Goodbye (and Good Riddance), 1-800-GOOG-411

Now, I understand that not everyone owns a smartphone or a feature phone with a data plan. For these folks, there’s still 1-800-FREE-411. And you can still ping Google by text message (“466453,” or “GOOGLE”) to get listings as text, which is arguably more useful than spoken directory listings, anyway.

The reason I’m actually happy, and not just indifferent, to see the end of GOOG-411 is in line with Google’s explanation: They want more resources to work on the next generation of speech-enabled services. Recently, Google introduced Voice Actions, which allow Android users to send text messages, punch in GPS directions and listen to music, all with speech.

I imagine that the initial purpose of GOOG-411, to harvest phonemes for other voice services, is now better fulfilled through these new services and Google Voice. If the end of GOOG-411 speeds the delivery of more speech-enabled features like Voice Actions, or perhaps makes Google Voice transcriptions less awful, I’ll shed no tears for Google’s Old Yeller.

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In announcing the imminent end of 1-800-GOOG-411, a free by-phone directory service, Google got sentimental and called the service an “old friend.” I couldn’t be happier to see it go.

For me, the announcement served mainly as a reminder that GOOG-411 existed in the first place. Sure, I knew about it, but owning a smartphone pretty much renders 411 services obsolete. Looking up a business on the Internet is faster, and delivers better results.

For kicks, I just used GOOG-411, which won’t shut down until November 12, to look up my favorite bagel shop in Los Angeles. The automated directory took a minute to deliver results, and Google didn’t even have the eatery in its listings. Yelp does, so when I conducted a voice search with Google’s mobile app, finding the information among plain old search results took half the time.

Leer más “Goodbye (and Good Riddance), 1-800-GOOG-411”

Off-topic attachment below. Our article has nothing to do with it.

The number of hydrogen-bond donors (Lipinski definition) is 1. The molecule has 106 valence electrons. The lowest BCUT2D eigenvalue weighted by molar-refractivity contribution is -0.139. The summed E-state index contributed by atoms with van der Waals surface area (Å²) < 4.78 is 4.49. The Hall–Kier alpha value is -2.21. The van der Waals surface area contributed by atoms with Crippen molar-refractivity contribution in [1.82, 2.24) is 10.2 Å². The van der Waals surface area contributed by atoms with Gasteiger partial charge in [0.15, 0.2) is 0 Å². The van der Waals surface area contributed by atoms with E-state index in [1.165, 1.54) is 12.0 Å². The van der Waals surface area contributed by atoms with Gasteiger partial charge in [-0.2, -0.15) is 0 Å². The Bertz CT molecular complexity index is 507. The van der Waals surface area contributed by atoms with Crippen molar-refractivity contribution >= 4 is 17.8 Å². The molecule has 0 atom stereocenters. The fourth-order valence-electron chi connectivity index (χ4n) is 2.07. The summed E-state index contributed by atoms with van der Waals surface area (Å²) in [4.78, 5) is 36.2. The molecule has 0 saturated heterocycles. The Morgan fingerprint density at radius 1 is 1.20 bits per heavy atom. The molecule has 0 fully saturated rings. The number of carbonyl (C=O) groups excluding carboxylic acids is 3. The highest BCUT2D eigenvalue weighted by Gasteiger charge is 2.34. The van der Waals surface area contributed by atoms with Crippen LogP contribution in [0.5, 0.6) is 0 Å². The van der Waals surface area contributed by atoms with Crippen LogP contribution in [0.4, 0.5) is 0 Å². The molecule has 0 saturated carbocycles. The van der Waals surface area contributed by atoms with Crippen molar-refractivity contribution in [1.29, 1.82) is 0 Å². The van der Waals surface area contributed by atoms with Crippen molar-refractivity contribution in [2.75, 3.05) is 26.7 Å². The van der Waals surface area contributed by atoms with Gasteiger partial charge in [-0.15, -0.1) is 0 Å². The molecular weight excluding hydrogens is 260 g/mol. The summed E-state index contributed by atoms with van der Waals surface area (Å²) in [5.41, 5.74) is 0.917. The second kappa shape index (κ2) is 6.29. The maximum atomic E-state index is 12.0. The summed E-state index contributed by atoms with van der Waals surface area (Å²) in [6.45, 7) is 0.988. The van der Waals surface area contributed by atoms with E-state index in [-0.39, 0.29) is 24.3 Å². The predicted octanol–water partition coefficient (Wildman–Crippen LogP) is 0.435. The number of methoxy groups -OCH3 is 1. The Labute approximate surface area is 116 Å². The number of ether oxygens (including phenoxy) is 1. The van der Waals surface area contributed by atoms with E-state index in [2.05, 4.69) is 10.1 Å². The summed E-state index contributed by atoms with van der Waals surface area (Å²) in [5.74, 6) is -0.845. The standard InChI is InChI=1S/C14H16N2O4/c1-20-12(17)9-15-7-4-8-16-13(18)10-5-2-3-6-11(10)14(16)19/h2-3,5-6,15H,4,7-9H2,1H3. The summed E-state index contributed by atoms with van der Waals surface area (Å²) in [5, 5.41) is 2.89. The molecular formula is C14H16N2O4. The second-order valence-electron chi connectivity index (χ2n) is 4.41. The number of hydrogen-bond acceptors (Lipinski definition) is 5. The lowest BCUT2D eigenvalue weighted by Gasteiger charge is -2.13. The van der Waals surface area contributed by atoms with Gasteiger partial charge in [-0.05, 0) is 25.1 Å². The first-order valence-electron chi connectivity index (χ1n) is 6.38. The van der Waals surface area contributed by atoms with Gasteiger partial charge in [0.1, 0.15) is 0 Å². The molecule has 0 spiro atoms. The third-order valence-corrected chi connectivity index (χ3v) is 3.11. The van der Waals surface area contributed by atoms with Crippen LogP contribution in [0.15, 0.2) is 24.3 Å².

Apple’s Google Voice Pondering Goes on. And on.

TechCrunch’s Jason Kincaid notes that it’s now been a year since Apple told the FCC that it hadn’t rejected Google’s Google Voice app–it was just concerned about Google Voice bypassing the iPhone’s own Phone interface, and “pondering” how to respond.

Twelve months later, Apple is still pondering–which is confusing, because it’s also approved Line 2, Skype, and other apps which let you make phone calls without using the iPhone’s phone features. Meanwhile, Google ended up releasing a Web-based version of Voice for iPhone users–not bad, but nowhere near as seamless as the native one for Android and BlackBerry. And most of the other interesting things that Google has done for iPhone users in the past year have come in the form of Web apps, not local ones. I don’t think Google is boycotting the iPhone, but it sure would be understandable if it preferred not to invest a lot of time in apps that Apple might decide to “ponder” indefinitely rather than approve.


TechCrunch’s Jason Kincaid notes that it’s now been a year since Apple told the FCC that it hadn’t rejected Google’s Google Voice app–it was just concerned about Google Voice bypassing the iPhone’s own Phone interface, and “pondering” how to respond.

Twelve months later, Apple is still pondering–which is confusing, because it’s also approved Line 2, Skype, and other apps which let you make phone calls without using the iPhone’s phone features. Meanwhile, Google ended up releasing a Web-based version of Voice for iPhone users–not bad, but nowhere near as seamless as the native one for Android and BlackBerry. And most of the other interesting things that Google has done for iPhone users in the past year have come in the form of Web apps, not local ones. I don’t think Google is boycotting the iPhone, but it sure would be understandable if it preferred not to invest a lot of time in apps that Apple might decide to “ponder” indefinitely rather than approve. Leer más “Apple’s Google Voice Pondering Goes on. And on.”

Google Voice Voicemail Transcription Partially Useful, Unintentionally Hilarious

One of the benefits of Google Voice is voicemail transcription. I’m particularly bad about checking voicemail so I loved having this as an option. Here is the complete text of a voicemail I received on Friday:

Hi David, show look like early evening on Friday. Hope you guys are doing well.
Wanted to catch up with you. Well, I’ll try and I know, we’re having tons getting, in reply to that
and would love to try that dosomething with you guys so wanted to see what your schedules like
the conclusion make that work, so give us a call. I’m going to make this my phone calls now
and if you have a pretty wiped out. I think wemight just try to watch a movie later or something